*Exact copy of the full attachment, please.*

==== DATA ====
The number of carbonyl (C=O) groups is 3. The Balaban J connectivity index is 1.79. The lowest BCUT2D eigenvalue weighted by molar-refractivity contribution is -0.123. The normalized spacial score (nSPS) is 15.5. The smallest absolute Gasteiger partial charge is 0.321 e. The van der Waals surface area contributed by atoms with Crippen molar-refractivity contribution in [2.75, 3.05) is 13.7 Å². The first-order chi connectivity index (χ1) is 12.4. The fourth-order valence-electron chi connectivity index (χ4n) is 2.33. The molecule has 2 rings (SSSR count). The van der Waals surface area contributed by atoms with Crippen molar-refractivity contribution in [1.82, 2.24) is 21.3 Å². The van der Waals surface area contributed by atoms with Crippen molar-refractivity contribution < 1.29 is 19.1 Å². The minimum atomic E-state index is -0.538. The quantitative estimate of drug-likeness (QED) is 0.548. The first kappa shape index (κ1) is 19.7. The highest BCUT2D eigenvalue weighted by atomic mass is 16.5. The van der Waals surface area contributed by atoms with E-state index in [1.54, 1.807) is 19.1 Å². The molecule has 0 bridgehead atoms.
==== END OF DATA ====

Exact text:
The number of carbonyl (C=O) groups is 3. The Balaban J connectivity index is 1.79. The lowest BCUT2D eigenvalue weighted by molar-refractivity contribution is -0.123. The normalized spacial score (nSPS) is 15.5. The smallest absolute Gasteiger partial charge is 0.321 e. The van der Waals surface area contributed by atoms with Crippen molar-refractivity contribution in [2.75, 3.05) is 13.7 Å². The first-order chi connectivity index (χ1) is 12.4. The fourth-order valence-electron chi connectivity index (χ4n) is 2.33. The molecule has 2 rings (SSSR count). The van der Waals surface area contributed by atoms with Crippen molar-refractivity contribution in [1.82, 2.24) is 21.3 Å². The van der Waals surface area contributed by atoms with Crippen molar-refractivity contribution < 1.29 is 19.1 Å². The minimum atomic E-state index is -0.538. The quantitative estimate of drug-likeness (QED) is 0.548. The first kappa shape index (κ1) is 19.7. The highest BCUT2D eigenvalue weighted by atomic mass is 16.5. The van der Waals surface area contributed by atoms with E-state index in [1.54, 1.807) is 19.1 Å². The molecule has 0 bridgehead atoms.